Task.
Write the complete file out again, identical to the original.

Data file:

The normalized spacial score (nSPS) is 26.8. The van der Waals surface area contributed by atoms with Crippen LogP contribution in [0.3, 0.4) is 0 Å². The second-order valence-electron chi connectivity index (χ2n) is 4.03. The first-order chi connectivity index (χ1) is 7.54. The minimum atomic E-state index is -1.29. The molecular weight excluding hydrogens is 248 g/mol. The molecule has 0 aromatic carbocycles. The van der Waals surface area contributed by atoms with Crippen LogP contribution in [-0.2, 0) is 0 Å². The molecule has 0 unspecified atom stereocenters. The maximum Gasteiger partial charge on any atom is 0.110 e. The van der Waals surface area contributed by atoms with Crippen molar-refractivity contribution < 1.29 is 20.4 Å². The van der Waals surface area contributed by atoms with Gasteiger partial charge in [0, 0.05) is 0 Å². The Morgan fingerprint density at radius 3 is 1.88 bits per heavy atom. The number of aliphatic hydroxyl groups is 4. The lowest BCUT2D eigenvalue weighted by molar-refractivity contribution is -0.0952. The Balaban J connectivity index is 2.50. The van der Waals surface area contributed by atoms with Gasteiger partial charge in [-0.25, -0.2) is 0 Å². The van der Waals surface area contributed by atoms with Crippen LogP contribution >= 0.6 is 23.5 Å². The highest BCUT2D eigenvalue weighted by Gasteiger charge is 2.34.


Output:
The normalized spacial score (nSPS) is 26.8. The van der Waals surface area contributed by atoms with Crippen LogP contribution in [0.3, 0.4) is 0 Å². The second-order valence-electron chi connectivity index (χ2n) is 4.03. The first-order chi connectivity index (χ1) is 7.54. The minimum atomic E-state index is -1.29. The molecular weight excluding hydrogens is 248 g/mol. The molecule has 0 aromatic carbocycles. The van der Waals surface area contributed by atoms with Crippen LogP contribution in [-0.2, 0) is 0 Å². The molecule has 0 unspecified atom stereocenters. The maximum Gasteiger partial charge on any atom is 0.110 e. The van der Waals surface area contributed by atoms with Crippen molar-refractivity contribution < 1.29 is 20.4 Å². The van der Waals surface area contributed by atoms with Gasteiger partial charge in [0, 0.05) is 0 Å². The Morgan fingerprint density at radius 3 is 1.88 bits per heavy atom. The number of aliphatic hydroxyl groups is 4. The lowest BCUT2D eigenvalue weighted by molar-refractivity contribution is -0.0952. The Balaban J connectivity index is 2.50. The van der Waals surface area contributed by atoms with Gasteiger partial charge in [-0.25, -0.2) is 0 Å². The van der Waals surface area contributed by atoms with Crippen LogP contribution >= 0.6 is 23.5 Å². The highest BCUT2D eigenvalue weighted by Gasteiger charge is 2.34.